# nLab closed monoidal category

### Context

#### Monoidal categories

monoidal categories

## With traces

• trace

• traced monoidal category?

# Contents

## Idea

A closed monoidal category $C$ is a monoidal category that is also a closed category, in a compatible way:

it has for each object $X$ a functor $\left(-\right)\otimes X:C\to C$ of forming the tensor product with $X$, as well as a functor $\left[X,-\right]:C\to C$ of forming the internal-hom with $X$, and these form a pair of adjoint functors.

The strategy for formalizing the idea of a closed category, that “the collection of morphisms from $a$ to $b$ can be regarded as an object of $C$ itself”, is to mimic the situation in Set where for any three objects (sets) $a$, $b$, $c$ we have an isomorphism

$\mathrm{Hom}\left(a\otimes b,c\right)\simeq \mathrm{Hom}\left(a,\mathrm{Hom}\left(b,c\right)\right)\phantom{\rule{thinmathspace}{0ex}},$Hom(a \otimes b, c) \simeq Hom(a, Hom(b,c)) \,,

naturally in all three arguments, where $\otimes =×$ is the standard cartesian product of sets. This natural isomorphism is called currying.

Currying can be read as a characterization of the internal hom $\mathrm{Hom}\left(b,c\right)$ and is the basis for the following definition.

## Definition

A symmetric monoidal category $C$ is closed if for all objects $b\in {C}_{0}$ the functor $-\otimes b:C\to C$ has a right adjoint functor $\left[b,-\right]:C\to C$.

This means that for all $a,b,c\in {C}_{0}$ we have a bijection

${\mathrm{Hom}}_{C}\left(a\otimes b,c\right)\simeq {\mathrm{Hom}}_{C}\left(a,\left[b,c\right]\right)$Hom_C(a \otimes b, c) \simeq Hom_C(a, [b,c])

natural in all arguments.

The object $\left[b,c\right]$ is called the internal hom of $b$ and $c$. This is commonly also denoted by lower case $\mathrm{hom}\left(b,c\right)$ (and then often underlined).

If the monoidal structure of $C$ is cartesian, then $C$ is called cartesian closed. In this case the internal hom is often called an exponential and written ${c}^{b}$.

If $C$ is not symmetric, then $-\otimes b$ and $b\otimes -$ are different functors, and either one or both may have an adjoint. The terminology here is less standard, but many people use left closed, right closed, and biclosed.

## Examples

• The tautological example is the category Set of sets: the collection of maps between any two sets is itself a set. More generally, any topos is cartesian closed.

• The category of abelian groups is closed: for any two abelian groups $A,B$ the set of homomorphisms $A\to B$ carries (pointwise defined) abelian group structure.

• A discrete monoidal category (i.e., a monoid) is left closed iff it is right closed iff every object has an inverse (i.e., it is a group).

• Certain nice categories of topological spaces are cartesian closed: for any two nice enough topological spaces $X$, $Y$ the set of continuous maps $X\to Y$ can be equipped with a topology to become a nice topological space itself.

• Certain nice categories of based topological spaces are closed symmetric monoidal. The monoidal structure is the smash product and the internal-hom is the set of basepoint-preserving maps with topology induced from the space of unbased ones.

• The category Cat is cartesian closed: the internal-hom is the functor category of functors and natural transformations.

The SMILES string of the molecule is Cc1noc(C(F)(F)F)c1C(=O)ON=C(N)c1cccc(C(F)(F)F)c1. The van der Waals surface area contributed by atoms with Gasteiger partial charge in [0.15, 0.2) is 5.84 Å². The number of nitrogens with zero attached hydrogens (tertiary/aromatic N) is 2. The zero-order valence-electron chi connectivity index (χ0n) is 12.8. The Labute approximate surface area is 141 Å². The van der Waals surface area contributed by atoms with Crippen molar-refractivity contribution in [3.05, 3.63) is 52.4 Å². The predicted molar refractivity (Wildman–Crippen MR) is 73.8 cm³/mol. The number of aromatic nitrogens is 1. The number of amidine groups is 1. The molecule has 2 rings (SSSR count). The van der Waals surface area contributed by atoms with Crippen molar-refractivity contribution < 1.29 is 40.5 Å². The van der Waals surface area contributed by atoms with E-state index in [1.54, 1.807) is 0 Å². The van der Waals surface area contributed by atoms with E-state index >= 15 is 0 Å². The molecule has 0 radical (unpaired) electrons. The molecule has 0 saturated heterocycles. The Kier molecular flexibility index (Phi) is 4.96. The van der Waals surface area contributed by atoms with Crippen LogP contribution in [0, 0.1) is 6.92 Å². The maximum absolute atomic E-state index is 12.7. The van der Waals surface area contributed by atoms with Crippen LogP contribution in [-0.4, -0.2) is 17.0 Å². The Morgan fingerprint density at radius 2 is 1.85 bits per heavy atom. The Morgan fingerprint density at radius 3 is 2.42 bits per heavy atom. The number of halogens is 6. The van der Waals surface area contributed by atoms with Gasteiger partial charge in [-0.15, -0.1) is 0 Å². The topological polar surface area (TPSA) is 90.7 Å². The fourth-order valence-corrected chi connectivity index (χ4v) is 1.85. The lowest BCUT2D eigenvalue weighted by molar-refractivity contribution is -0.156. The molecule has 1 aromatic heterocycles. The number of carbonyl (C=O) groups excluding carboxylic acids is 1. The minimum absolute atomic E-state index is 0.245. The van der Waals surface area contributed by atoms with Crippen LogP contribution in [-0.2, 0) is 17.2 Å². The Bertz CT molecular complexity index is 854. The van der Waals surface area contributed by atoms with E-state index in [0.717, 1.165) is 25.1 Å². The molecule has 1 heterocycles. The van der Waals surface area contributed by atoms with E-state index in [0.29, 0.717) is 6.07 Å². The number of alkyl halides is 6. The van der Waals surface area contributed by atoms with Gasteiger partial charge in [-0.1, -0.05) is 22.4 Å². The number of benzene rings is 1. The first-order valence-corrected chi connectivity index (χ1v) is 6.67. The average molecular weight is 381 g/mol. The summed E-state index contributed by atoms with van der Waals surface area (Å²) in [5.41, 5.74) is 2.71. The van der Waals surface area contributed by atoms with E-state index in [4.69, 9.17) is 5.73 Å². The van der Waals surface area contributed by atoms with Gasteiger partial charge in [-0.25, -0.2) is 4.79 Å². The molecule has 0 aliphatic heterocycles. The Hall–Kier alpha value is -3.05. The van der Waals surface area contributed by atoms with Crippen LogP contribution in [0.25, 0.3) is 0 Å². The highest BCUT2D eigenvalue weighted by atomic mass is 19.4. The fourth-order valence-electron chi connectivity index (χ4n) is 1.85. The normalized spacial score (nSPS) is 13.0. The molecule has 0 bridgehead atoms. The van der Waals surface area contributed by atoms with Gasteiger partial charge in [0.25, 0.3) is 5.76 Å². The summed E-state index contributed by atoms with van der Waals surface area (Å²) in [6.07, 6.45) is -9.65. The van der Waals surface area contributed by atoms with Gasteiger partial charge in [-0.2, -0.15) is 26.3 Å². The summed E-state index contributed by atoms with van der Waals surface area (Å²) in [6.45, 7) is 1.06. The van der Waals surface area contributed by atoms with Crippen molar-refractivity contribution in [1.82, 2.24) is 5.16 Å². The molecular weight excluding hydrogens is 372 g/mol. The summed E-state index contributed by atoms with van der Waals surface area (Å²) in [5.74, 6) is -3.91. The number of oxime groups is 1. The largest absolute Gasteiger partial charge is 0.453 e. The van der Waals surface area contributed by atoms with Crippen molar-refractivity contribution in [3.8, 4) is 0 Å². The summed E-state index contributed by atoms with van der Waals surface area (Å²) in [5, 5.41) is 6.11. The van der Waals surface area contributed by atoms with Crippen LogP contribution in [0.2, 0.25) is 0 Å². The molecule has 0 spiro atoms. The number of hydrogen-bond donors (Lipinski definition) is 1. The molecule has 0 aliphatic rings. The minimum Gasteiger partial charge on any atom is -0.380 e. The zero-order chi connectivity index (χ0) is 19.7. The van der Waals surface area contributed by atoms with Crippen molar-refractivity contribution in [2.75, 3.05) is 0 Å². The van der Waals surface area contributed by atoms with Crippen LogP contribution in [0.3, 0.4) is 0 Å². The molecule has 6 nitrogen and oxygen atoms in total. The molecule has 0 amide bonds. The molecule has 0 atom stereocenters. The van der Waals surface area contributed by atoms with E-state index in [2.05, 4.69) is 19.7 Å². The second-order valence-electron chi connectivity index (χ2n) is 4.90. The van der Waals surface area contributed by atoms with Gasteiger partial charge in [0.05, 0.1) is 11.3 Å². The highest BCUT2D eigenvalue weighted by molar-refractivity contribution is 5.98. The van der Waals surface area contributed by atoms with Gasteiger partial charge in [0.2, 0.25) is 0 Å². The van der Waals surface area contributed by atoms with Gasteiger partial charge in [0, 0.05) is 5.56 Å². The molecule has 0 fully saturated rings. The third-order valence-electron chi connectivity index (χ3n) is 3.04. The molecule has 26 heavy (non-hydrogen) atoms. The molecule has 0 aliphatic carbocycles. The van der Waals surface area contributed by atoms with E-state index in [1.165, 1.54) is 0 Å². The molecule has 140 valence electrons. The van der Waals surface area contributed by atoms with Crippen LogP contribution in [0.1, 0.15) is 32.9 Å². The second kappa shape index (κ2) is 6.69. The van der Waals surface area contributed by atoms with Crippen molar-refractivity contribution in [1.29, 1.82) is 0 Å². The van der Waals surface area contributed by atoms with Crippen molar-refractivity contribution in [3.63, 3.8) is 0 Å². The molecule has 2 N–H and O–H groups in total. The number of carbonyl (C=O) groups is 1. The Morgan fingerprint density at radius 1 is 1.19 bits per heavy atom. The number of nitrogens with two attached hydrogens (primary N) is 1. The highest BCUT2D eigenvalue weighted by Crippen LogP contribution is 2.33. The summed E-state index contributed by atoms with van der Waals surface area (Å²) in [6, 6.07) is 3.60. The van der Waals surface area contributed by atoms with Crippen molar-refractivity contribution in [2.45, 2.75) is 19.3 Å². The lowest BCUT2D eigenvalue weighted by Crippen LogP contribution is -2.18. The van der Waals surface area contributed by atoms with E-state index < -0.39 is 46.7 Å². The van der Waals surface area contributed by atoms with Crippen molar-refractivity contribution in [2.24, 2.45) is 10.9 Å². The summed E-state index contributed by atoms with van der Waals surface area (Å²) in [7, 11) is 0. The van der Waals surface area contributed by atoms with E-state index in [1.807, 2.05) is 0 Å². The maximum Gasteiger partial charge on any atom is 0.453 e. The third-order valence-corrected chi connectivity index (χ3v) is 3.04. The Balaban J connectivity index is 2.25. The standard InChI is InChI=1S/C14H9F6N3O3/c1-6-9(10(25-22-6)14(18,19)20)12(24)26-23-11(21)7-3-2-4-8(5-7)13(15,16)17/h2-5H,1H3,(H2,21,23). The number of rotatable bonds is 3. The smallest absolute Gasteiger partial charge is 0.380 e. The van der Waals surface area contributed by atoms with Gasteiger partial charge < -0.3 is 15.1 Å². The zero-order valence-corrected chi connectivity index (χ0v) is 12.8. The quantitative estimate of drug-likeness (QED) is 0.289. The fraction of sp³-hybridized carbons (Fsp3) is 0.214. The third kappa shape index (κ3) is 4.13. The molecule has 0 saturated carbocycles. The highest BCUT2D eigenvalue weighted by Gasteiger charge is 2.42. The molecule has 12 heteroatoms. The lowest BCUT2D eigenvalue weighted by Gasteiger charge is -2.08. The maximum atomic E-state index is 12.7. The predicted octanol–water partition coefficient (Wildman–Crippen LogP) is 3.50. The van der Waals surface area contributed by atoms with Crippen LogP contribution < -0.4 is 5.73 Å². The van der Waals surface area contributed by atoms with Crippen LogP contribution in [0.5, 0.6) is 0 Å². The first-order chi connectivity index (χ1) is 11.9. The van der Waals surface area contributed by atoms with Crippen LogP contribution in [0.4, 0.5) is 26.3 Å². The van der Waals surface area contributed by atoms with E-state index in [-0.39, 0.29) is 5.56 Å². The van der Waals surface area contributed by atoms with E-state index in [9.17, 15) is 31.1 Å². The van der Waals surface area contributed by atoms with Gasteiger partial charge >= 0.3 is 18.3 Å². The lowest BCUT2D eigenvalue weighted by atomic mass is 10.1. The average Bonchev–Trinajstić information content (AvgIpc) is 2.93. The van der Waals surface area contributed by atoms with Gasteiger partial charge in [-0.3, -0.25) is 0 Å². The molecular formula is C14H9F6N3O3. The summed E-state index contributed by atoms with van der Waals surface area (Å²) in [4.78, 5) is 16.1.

• The category $2\mathrm{Cat}$ of strict 2-categories and strict 2-functors is closed symmetric monoidal under the Gray tensor product. The internal-hom is the 2-category of strict 2-functors, pseudo natural transformations, and modifications.

• The category of strict $\omega$-categories is also biclosed monoidal, under the Crans-Gray tensor product.

• If $M$ is a monoidal category and ${\mathrm{Set}}^{{M}^{\mathrm{op}}}$ is endowed with the tensor product given by the induced Day convolution product, then ${\mathrm{Set}}^{{M}^{\mathrm{op}}}$ is biclosed monoidal.

• The category of species, with the monoidal structure given by substitution product of species, is closed monoidal (each functor $-\circ G$ admits a right adjoint) but not biclosed monoidal.

### Functor categories

###### Theorem

Let $C$ be a complete closed monoidal category and $I$ any small category. Then the functor category $\left[I,C\right]$ is closed monoidal with the pointwise tensor product, $\left(F\otimes G\right)\left(x\right)=F\left(x\right)\otimes G\left(x\right)$.

###### Proof

Since $C$ is complete, the category $\left[I,C\right]$ is comonadic over ${C}^{\mathrm{ob}I}$; the comonad is defined by right Kan extension along the inclusion $\mathrm{ob}I↪I$. Now for any $F\in \left[I,C\right]$, consider the following square:

$\begin{array}{ccc}\left[I,C\right]& \stackrel{F\otimes -}{\to }& \left[I,C\right]\\ ↓& & ↓\\ {C}^{\mathrm{ob}I}& \underset{{F}_{0}\otimes -}{\to }& {C}^{\mathrm{ob}I}\end{array}$\array{[I,C] & \overset{F\otimes - }{\to} & [I,C] \\ \downarrow && \downarrow\\ C^{ob I}& \underset{F_0 \otimes -}{\to} & C^{ob I}}

This commutes because the tensor product in $\left[I,C\right]$ is pointwise (here ${F}_{0}$ means the family of objects $F\left(x\right)$ in ${C}^{\mathrm{ob}I}$). Since $C$ is closed, ${F}_{0}\otimes -$ has a right adjoint. Since the vertical functors are comonadic, the (dual of the) adjoint lifting theorem implies that $F\otimes -$ has a right adjoint as well.

## References

In enriched category theory the enriching category is taken to be closed monoidal. Accordingly the standard textbook on enriched category theory

• Max Kelly, Basic concepts of enriched category theory, section 1.5, (tac)

has a chapter on just closed monoidal categories.

on the concept of closed categories.

Revised on October 12, 2012 22:48:06 by Mike Shulman (192.16.204.218)